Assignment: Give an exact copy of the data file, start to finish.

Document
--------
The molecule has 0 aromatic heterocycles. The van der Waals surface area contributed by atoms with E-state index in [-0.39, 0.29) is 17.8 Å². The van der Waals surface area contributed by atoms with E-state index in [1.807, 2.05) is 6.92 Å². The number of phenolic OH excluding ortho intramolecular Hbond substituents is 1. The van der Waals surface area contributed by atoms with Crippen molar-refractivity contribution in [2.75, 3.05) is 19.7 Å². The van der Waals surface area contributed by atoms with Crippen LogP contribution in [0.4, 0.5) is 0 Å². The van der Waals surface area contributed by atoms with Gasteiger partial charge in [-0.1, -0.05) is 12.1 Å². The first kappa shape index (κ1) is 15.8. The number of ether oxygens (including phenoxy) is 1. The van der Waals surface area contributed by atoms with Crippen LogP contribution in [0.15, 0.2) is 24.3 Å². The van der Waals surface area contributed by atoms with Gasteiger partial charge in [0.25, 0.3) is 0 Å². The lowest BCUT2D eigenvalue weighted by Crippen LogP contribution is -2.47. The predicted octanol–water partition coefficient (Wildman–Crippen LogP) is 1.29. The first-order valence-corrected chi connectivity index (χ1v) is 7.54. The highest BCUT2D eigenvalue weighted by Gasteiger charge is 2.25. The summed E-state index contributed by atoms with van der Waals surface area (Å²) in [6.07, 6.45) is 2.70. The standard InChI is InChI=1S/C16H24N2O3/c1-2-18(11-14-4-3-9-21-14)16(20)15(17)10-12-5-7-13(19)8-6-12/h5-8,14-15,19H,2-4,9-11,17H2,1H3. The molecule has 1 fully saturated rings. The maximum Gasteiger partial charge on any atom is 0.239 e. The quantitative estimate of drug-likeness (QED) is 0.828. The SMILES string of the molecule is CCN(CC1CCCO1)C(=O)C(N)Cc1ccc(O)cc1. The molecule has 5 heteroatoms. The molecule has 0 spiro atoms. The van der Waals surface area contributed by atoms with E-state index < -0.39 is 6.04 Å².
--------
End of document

The molecule has 0 aromatic heterocycles. The van der Waals surface area contributed by atoms with E-state index in [-0.39, 0.29) is 17.8 Å². The van der Waals surface area contributed by atoms with E-state index in [1.807, 2.05) is 6.92 Å². The number of phenolic OH excluding ortho intramolecular Hbond substituents is 1. The van der Waals surface area contributed by atoms with Crippen molar-refractivity contribution in [2.75, 3.05) is 19.7 Å². The van der Waals surface area contributed by atoms with Crippen LogP contribution in [0.4, 0.5) is 0 Å². The van der Waals surface area contributed by atoms with Gasteiger partial charge in [-0.1, -0.05) is 12.1 Å². The first kappa shape index (κ1) is 15.8. The number of ether oxygens (including phenoxy) is 1. The van der Waals surface area contributed by atoms with Crippen LogP contribution in [0.15, 0.2) is 24.3 Å². The van der Waals surface area contributed by atoms with Gasteiger partial charge in [0.25, 0.3) is 0 Å². The lowest BCUT2D eigenvalue weighted by Crippen LogP contribution is -2.47. The predicted octanol–water partition coefficient (Wildman–Crippen LogP) is 1.29. The first-order valence-corrected chi connectivity index (χ1v) is 7.54. The highest BCUT2D eigenvalue weighted by Gasteiger charge is 2.25. The summed E-state index contributed by atoms with van der Waals surface area (Å²) in [6.07, 6.45) is 2.70. The standard InChI is InChI=1S/C16H24N2O3/c1-2-18(11-14-4-3-9-21-14)16(20)15(17)10-12-5-7-13(19)8-6-12/h5-8,14-15,19H,2-4,9-11,17H2,1H3. The molecule has 1 fully saturated rings. The maximum Gasteiger partial charge on any atom is 0.239 e. The quantitative estimate of drug-likeness (QED) is 0.828. The SMILES string of the molecule is CCN(CC1CCCO1)C(=O)C(N)Cc1ccc(O)cc1. The molecule has 5 heteroatoms. The molecule has 0 spiro atoms. The van der Waals surface area contributed by atoms with E-state index < -0.39 is 6.04 Å².